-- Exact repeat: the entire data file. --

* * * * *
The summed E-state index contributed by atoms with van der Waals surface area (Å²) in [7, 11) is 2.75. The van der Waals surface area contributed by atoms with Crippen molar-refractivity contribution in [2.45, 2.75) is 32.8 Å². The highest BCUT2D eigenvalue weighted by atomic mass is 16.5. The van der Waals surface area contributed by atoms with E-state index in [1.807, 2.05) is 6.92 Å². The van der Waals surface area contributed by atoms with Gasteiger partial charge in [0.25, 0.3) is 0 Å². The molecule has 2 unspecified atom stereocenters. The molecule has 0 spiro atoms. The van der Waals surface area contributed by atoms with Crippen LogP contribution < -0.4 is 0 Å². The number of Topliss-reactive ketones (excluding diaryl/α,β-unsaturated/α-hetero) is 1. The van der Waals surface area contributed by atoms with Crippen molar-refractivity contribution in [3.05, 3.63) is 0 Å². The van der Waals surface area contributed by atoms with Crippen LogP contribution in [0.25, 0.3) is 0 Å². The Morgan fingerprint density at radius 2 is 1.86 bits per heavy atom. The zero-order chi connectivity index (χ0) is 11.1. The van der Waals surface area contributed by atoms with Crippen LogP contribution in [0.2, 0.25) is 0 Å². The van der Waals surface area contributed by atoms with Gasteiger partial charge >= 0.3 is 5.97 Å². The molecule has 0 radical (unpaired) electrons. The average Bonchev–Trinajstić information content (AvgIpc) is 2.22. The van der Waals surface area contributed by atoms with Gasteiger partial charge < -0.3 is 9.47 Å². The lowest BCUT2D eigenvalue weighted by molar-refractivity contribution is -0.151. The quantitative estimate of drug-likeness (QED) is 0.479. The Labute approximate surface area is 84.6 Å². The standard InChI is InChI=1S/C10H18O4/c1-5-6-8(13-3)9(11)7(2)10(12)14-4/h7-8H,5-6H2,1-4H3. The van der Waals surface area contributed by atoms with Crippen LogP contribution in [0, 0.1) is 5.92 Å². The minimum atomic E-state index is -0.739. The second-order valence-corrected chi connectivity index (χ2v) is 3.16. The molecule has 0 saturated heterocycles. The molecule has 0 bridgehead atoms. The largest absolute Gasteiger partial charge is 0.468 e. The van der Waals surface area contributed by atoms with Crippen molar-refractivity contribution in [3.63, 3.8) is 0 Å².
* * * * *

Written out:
The summed E-state index contributed by atoms with van der Waals surface area (Å²) in [7, 11) is 2.75. The van der Waals surface area contributed by atoms with Crippen molar-refractivity contribution in [2.45, 2.75) is 32.8 Å². The highest BCUT2D eigenvalue weighted by atomic mass is 16.5. The van der Waals surface area contributed by atoms with E-state index in [1.807, 2.05) is 6.92 Å². The van der Waals surface area contributed by atoms with Gasteiger partial charge in [0.25, 0.3) is 0 Å². The molecule has 2 unspecified atom stereocenters. The molecule has 0 spiro atoms. The van der Waals surface area contributed by atoms with Crippen LogP contribution < -0.4 is 0 Å². The number of Topliss-reactive ketones (excluding diaryl/α,β-unsaturated/α-hetero) is 1. The van der Waals surface area contributed by atoms with Crippen molar-refractivity contribution in [3.05, 3.63) is 0 Å². The van der Waals surface area contributed by atoms with Crippen LogP contribution in [0.25, 0.3) is 0 Å². The Morgan fingerprint density at radius 2 is 1.86 bits per heavy atom. The zero-order chi connectivity index (χ0) is 11.1. The van der Waals surface area contributed by atoms with Crippen LogP contribution in [0.2, 0.25) is 0 Å². The van der Waals surface area contributed by atoms with Gasteiger partial charge >= 0.3 is 5.97 Å². The molecule has 0 radical (unpaired) electrons. The average Bonchev–Trinajstić information content (AvgIpc) is 2.22. The van der Waals surface area contributed by atoms with Gasteiger partial charge < -0.3 is 9.47 Å². The lowest BCUT2D eigenvalue weighted by molar-refractivity contribution is -0.151. The quantitative estimate of drug-likeness (QED) is 0.479. The Labute approximate surface area is 84.6 Å². The standard InChI is InChI=1S/C10H18O4/c1-5-6-8(13-3)9(11)7(2)10(12)14-4/h7-8H,5-6H2,1-4H3. The van der Waals surface area contributed by atoms with Crippen LogP contribution in [0, 0.1) is 5.92 Å². The minimum atomic E-state index is -0.739. The second-order valence-corrected chi connectivity index (χ2v) is 3.16. The molecule has 0 saturated heterocycles. The molecule has 0 bridgehead atoms. The largest absolute Gasteiger partial charge is 0.468 e. The van der Waals surface area contributed by atoms with Crippen molar-refractivity contribution in [3.63, 3.8) is 0 Å².